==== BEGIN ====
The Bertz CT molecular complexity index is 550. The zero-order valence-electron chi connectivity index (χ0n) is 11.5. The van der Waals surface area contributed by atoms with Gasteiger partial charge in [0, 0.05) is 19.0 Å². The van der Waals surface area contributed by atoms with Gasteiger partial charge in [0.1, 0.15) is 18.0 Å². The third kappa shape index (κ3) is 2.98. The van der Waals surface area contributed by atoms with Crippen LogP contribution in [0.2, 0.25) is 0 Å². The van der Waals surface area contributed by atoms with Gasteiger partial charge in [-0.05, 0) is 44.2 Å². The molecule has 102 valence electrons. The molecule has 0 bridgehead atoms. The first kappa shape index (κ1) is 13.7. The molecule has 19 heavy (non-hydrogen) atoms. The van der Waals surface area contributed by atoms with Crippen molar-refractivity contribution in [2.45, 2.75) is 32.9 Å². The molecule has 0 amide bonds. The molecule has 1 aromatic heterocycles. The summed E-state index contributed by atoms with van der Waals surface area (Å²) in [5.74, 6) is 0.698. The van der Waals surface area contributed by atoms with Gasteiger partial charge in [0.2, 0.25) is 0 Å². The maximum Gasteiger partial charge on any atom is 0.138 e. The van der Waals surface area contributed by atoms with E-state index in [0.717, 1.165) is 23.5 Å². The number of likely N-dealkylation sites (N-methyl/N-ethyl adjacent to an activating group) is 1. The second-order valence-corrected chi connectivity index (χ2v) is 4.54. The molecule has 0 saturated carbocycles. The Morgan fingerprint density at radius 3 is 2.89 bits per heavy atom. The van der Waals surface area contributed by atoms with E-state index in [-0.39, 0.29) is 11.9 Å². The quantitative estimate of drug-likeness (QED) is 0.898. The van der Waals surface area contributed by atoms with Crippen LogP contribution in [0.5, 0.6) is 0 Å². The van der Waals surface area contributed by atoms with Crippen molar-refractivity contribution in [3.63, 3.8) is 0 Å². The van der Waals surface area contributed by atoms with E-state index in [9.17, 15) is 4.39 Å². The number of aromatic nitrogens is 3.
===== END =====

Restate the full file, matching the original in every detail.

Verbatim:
The Bertz CT molecular complexity index is 550. The zero-order valence-electron chi connectivity index (χ0n) is 11.5. The van der Waals surface area contributed by atoms with Gasteiger partial charge in [0, 0.05) is 19.0 Å². The van der Waals surface area contributed by atoms with Gasteiger partial charge in [0.1, 0.15) is 18.0 Å². The third kappa shape index (κ3) is 2.98. The van der Waals surface area contributed by atoms with Crippen LogP contribution in [0.2, 0.25) is 0 Å². The van der Waals surface area contributed by atoms with Gasteiger partial charge in [-0.05, 0) is 44.2 Å². The molecule has 102 valence electrons. The molecule has 0 bridgehead atoms. The first kappa shape index (κ1) is 13.7. The molecule has 19 heavy (non-hydrogen) atoms. The van der Waals surface area contributed by atoms with Crippen molar-refractivity contribution in [2.45, 2.75) is 32.9 Å². The molecule has 0 amide bonds. The molecule has 1 aromatic heterocycles. The summed E-state index contributed by atoms with van der Waals surface area (Å²) in [5.74, 6) is 0.698. The van der Waals surface area contributed by atoms with Gasteiger partial charge in [0.2, 0.25) is 0 Å². The maximum Gasteiger partial charge on any atom is 0.138 e. The van der Waals surface area contributed by atoms with E-state index in [0.717, 1.165) is 23.5 Å². The number of likely N-dealkylation sites (N-methyl/N-ethyl adjacent to an activating group) is 1. The second-order valence-corrected chi connectivity index (χ2v) is 4.54. The molecule has 0 saturated carbocycles. The Morgan fingerprint density at radius 3 is 2.89 bits per heavy atom. The van der Waals surface area contributed by atoms with E-state index in [-0.39, 0.29) is 11.9 Å². The quantitative estimate of drug-likeness (QED) is 0.898. The van der Waals surface area contributed by atoms with Crippen LogP contribution in [0.5, 0.6) is 0 Å². The van der Waals surface area contributed by atoms with Crippen molar-refractivity contribution in [3.63, 3.8) is 0 Å². The van der Waals surface area contributed by atoms with E-state index in [9.17, 15) is 4.39 Å². The number of aromatic nitrogens is 3.